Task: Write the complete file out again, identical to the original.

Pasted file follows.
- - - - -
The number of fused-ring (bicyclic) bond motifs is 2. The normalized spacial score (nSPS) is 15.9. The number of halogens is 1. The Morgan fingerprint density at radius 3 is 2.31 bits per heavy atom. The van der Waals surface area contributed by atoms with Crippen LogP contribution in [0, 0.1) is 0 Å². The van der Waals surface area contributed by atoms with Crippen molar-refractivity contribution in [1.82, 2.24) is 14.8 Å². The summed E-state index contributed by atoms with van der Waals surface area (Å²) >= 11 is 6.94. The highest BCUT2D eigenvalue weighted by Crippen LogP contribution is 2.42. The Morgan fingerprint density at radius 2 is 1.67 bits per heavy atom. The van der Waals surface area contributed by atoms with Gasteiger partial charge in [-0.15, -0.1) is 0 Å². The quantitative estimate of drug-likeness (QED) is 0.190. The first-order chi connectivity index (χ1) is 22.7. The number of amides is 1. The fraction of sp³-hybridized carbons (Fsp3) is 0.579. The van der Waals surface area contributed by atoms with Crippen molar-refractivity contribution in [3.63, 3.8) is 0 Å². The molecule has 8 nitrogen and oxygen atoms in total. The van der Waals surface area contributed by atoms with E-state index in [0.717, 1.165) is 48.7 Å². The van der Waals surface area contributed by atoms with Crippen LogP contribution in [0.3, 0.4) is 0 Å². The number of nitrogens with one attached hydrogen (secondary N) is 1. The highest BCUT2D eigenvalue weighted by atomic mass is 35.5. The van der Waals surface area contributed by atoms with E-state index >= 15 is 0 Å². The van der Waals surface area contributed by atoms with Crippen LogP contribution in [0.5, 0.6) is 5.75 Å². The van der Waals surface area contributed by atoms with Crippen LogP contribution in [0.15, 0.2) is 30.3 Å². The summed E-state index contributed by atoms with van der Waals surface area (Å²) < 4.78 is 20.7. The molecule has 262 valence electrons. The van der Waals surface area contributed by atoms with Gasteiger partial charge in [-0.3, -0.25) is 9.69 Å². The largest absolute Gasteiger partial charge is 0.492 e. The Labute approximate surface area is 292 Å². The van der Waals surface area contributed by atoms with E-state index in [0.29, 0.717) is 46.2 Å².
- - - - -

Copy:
The number of fused-ring (bicyclic) bond motifs is 2. The normalized spacial score (nSPS) is 15.9. The number of halogens is 1. The Morgan fingerprint density at radius 3 is 2.31 bits per heavy atom. The van der Waals surface area contributed by atoms with Crippen LogP contribution in [0, 0.1) is 0 Å². The van der Waals surface area contributed by atoms with Crippen molar-refractivity contribution in [1.82, 2.24) is 14.8 Å². The summed E-state index contributed by atoms with van der Waals surface area (Å²) >= 11 is 6.94. The highest BCUT2D eigenvalue weighted by Crippen LogP contribution is 2.42. The Morgan fingerprint density at radius 2 is 1.67 bits per heavy atom. The van der Waals surface area contributed by atoms with Gasteiger partial charge in [-0.15, -0.1) is 0 Å². The quantitative estimate of drug-likeness (QED) is 0.190. The first-order chi connectivity index (χ1) is 22.7. The number of amides is 1. The fraction of sp³-hybridized carbons (Fsp3) is 0.579. The van der Waals surface area contributed by atoms with Crippen molar-refractivity contribution in [3.63, 3.8) is 0 Å². The molecule has 8 nitrogen and oxygen atoms in total. The van der Waals surface area contributed by atoms with E-state index in [0.717, 1.165) is 48.7 Å². The van der Waals surface area contributed by atoms with Crippen LogP contribution in [0.3, 0.4) is 0 Å². The number of nitrogens with one attached hydrogen (secondary N) is 1. The highest BCUT2D eigenvalue weighted by atomic mass is 35.5. The van der Waals surface area contributed by atoms with E-state index >= 15 is 0 Å². The van der Waals surface area contributed by atoms with Crippen LogP contribution in [0.5, 0.6) is 5.75 Å². The van der Waals surface area contributed by atoms with Crippen LogP contribution in [0.15, 0.2) is 30.3 Å². The summed E-state index contributed by atoms with van der Waals surface area (Å²) < 4.78 is 20.7. The molecule has 262 valence electrons. The van der Waals surface area contributed by atoms with Gasteiger partial charge in [-0.3, -0.25) is 9.69 Å². The largest absolute Gasteiger partial charge is 0.492 e. The Labute approximate surface area is 292 Å². The van der Waals surface area contributed by atoms with E-state index in [0.29, 0.717) is 46.2 Å².